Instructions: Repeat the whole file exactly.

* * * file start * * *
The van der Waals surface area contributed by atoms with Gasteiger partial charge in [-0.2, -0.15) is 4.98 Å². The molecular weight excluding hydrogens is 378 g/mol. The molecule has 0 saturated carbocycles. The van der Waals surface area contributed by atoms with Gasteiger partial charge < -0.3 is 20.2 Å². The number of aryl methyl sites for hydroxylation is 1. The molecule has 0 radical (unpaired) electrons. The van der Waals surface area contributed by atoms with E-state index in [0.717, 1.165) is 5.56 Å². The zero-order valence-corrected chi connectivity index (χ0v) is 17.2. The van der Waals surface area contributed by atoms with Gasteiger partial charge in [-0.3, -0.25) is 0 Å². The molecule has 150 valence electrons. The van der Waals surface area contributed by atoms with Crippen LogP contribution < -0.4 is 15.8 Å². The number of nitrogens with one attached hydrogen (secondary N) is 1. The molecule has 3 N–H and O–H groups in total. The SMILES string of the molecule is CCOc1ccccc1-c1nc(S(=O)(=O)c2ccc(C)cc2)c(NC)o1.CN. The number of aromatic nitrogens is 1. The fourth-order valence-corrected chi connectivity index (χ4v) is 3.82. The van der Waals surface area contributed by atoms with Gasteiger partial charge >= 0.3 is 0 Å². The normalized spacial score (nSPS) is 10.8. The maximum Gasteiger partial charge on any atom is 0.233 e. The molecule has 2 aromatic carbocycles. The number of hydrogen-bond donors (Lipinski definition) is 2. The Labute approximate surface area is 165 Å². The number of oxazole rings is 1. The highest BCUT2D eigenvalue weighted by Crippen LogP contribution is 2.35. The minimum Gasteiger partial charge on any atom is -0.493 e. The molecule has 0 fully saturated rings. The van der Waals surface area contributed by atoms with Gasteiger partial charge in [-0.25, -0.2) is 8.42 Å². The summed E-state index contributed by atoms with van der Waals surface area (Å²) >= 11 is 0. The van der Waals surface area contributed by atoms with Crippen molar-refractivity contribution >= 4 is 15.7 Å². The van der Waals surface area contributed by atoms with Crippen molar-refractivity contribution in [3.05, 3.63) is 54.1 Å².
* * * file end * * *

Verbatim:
The van der Waals surface area contributed by atoms with Gasteiger partial charge in [-0.2, -0.15) is 4.98 Å². The molecular weight excluding hydrogens is 378 g/mol. The molecule has 0 saturated carbocycles. The van der Waals surface area contributed by atoms with Gasteiger partial charge < -0.3 is 20.2 Å². The number of aryl methyl sites for hydroxylation is 1. The molecule has 0 radical (unpaired) electrons. The van der Waals surface area contributed by atoms with E-state index in [0.717, 1.165) is 5.56 Å². The zero-order valence-corrected chi connectivity index (χ0v) is 17.2. The van der Waals surface area contributed by atoms with Gasteiger partial charge in [-0.3, -0.25) is 0 Å². The molecule has 150 valence electrons. The van der Waals surface area contributed by atoms with Crippen LogP contribution < -0.4 is 15.8 Å². The number of nitrogens with one attached hydrogen (secondary N) is 1. The molecule has 3 N–H and O–H groups in total. The SMILES string of the molecule is CCOc1ccccc1-c1nc(S(=O)(=O)c2ccc(C)cc2)c(NC)o1.CN. The number of aromatic nitrogens is 1. The fourth-order valence-corrected chi connectivity index (χ4v) is 3.82. The van der Waals surface area contributed by atoms with Gasteiger partial charge >= 0.3 is 0 Å². The normalized spacial score (nSPS) is 10.8. The maximum Gasteiger partial charge on any atom is 0.233 e. The molecule has 2 aromatic carbocycles. The number of hydrogen-bond donors (Lipinski definition) is 2. The Labute approximate surface area is 165 Å². The number of oxazole rings is 1. The highest BCUT2D eigenvalue weighted by Crippen LogP contribution is 2.35. The minimum Gasteiger partial charge on any atom is -0.493 e. The molecule has 0 fully saturated rings. The van der Waals surface area contributed by atoms with Gasteiger partial charge in [-0.25, -0.2) is 8.42 Å². The summed E-state index contributed by atoms with van der Waals surface area (Å²) >= 11 is 0. The van der Waals surface area contributed by atoms with Crippen molar-refractivity contribution >= 4 is 15.7 Å². The van der Waals surface area contributed by atoms with Crippen molar-refractivity contribution in [3.05, 3.63) is 54.1 Å².